Turkey probes fresh allegations of anti-govt plot

* Plot targeted non-Muslim minorities, media says

* Fresh government-secularist strains possible

* Plan reportedly envisaged bombings, assassinations

ISTANBUL, Nov 20 (Reuters) - Turkey is investigating a suspected plot by Naval officers to attack non-Muslim minorities to discredit the ruling Islamist-rooted AK Party, the prime minister's office said on Friday.

The alleged plan, one of several reported in Turkish media, could add to strains between the secularist military and the government, which is already at odds with the judiciary.

Investors are becoming increasingly concerned by the potential for instability in a country where the military has ousted four governments in 50 years and which is now bidding for European Union membership, although markets did not to react to news of the latest alleged plot. [ID:nLK311450]

However earlier this week shares, the lira and bonds were hit by fears that a row over a probe into government-sanctioned wiretapping of judges and prosecutors could eventually result in a bid to ban the ruling AK Party.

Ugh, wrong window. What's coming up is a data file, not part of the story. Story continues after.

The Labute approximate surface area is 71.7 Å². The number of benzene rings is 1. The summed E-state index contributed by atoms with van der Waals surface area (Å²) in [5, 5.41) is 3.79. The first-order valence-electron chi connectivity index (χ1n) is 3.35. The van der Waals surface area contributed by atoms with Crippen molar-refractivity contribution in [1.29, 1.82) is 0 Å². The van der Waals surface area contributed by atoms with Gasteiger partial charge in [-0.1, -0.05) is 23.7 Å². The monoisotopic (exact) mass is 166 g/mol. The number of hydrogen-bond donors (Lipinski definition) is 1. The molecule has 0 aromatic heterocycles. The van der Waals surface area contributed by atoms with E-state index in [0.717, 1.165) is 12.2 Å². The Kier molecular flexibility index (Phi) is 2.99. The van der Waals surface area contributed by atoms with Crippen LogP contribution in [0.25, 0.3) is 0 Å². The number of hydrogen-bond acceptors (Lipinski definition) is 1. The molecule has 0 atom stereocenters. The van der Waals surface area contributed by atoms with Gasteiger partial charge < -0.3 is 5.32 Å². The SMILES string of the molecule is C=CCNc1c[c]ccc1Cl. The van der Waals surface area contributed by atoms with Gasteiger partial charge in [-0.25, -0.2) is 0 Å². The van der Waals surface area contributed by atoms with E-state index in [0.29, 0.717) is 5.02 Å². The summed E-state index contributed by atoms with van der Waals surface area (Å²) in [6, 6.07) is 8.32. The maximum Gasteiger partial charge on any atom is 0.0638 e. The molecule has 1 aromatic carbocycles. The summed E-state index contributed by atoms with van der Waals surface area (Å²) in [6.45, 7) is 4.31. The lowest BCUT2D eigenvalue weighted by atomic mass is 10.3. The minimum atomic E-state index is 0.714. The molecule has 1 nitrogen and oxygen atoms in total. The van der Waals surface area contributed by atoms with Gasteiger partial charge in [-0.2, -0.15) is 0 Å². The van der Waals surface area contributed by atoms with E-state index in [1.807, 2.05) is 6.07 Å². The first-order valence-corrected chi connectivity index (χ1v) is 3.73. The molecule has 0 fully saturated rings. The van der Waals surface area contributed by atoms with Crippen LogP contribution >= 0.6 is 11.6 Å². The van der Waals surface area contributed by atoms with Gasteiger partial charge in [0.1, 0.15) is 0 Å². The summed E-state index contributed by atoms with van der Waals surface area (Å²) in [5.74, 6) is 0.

The party narrowly survived an attempt in the Constitutional Court to ban it more than a year ago.

The armed forces said it had filed a criminal complaint with the Justice Ministry over the media report on the plot first published in the Taraf newspaper on Thursday.

The military has previously described documents backing similar stories in the past as fake, and says there is a smear campaign.

The alleged "Cage Operation Action Plan" involved bomb attacks, kidnappings and assassinations against non-Muslims, which would then be blamed on Islamist militants, the Islamic-leaning Zaman newspaper reported on Friday in a front page article headlined: "A plan to finish Turkey off.


Frictions between the secularist establishment and the AK Party have surfaced recurrently in recent times.Leaders of the AK Party once belonged to a Islamist party that was banned.

Although overwhelmingly Muslim, Turkey has a secular constitution and the military and the judiciary form the core of the secularist establishment. The AK Party denies having any agenda to change the system.

Turkish prosecutors are currently investigating a separate alleged plot that implicates retired and serving military officers to overthrow the AK Party of Prime Minister Tayyip Erdogan.

They say these conspirators belong to a shadowy, nationalist group dubbed the "Ergenekon" network.

A judge suspended until Monday a hearing in the "Ergenekon" case after the ceiling partially collapsed in the court in Istanbul. [ID:nLK607065]

Inter faith violence is not unknown in Turkey. In 2007 three Christians had their throats slit by youths who burst into their Bible publishing house in the southeastern town of Malatya.

Christians number about 100,000 in a population of about 72 million. (Writing by Daren Butler; Editing by Simon Cameron-Moore and Matthew Jones)